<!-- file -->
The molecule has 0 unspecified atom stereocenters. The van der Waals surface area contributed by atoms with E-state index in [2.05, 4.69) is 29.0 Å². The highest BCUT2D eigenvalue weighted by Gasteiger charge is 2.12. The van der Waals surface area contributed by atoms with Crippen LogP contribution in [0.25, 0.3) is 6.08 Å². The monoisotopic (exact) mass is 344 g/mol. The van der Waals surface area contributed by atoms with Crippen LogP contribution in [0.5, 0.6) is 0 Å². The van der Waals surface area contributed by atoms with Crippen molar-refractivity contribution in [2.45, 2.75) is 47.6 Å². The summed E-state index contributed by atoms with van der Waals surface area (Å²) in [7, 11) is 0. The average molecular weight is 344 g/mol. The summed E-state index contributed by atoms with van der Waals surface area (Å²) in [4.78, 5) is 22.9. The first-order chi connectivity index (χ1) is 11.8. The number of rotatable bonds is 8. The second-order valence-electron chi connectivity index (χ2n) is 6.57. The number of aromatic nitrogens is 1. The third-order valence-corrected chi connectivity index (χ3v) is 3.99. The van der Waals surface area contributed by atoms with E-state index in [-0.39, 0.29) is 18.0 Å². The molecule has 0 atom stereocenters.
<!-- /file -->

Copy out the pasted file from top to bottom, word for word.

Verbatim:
The molecule has 0 unspecified atom stereocenters. The van der Waals surface area contributed by atoms with E-state index in [2.05, 4.69) is 29.0 Å². The highest BCUT2D eigenvalue weighted by Gasteiger charge is 2.12. The van der Waals surface area contributed by atoms with Crippen LogP contribution in [0.25, 0.3) is 6.08 Å². The monoisotopic (exact) mass is 344 g/mol. The van der Waals surface area contributed by atoms with Crippen LogP contribution in [0.5, 0.6) is 0 Å². The van der Waals surface area contributed by atoms with Crippen molar-refractivity contribution in [2.45, 2.75) is 47.6 Å². The summed E-state index contributed by atoms with van der Waals surface area (Å²) in [7, 11) is 0. The average molecular weight is 344 g/mol. The summed E-state index contributed by atoms with van der Waals surface area (Å²) in [4.78, 5) is 22.9. The first-order chi connectivity index (χ1) is 11.8. The number of rotatable bonds is 8. The second-order valence-electron chi connectivity index (χ2n) is 6.57. The number of aromatic nitrogens is 1. The third-order valence-corrected chi connectivity index (χ3v) is 3.99. The van der Waals surface area contributed by atoms with E-state index in [-0.39, 0.29) is 18.0 Å². The molecule has 0 atom stereocenters.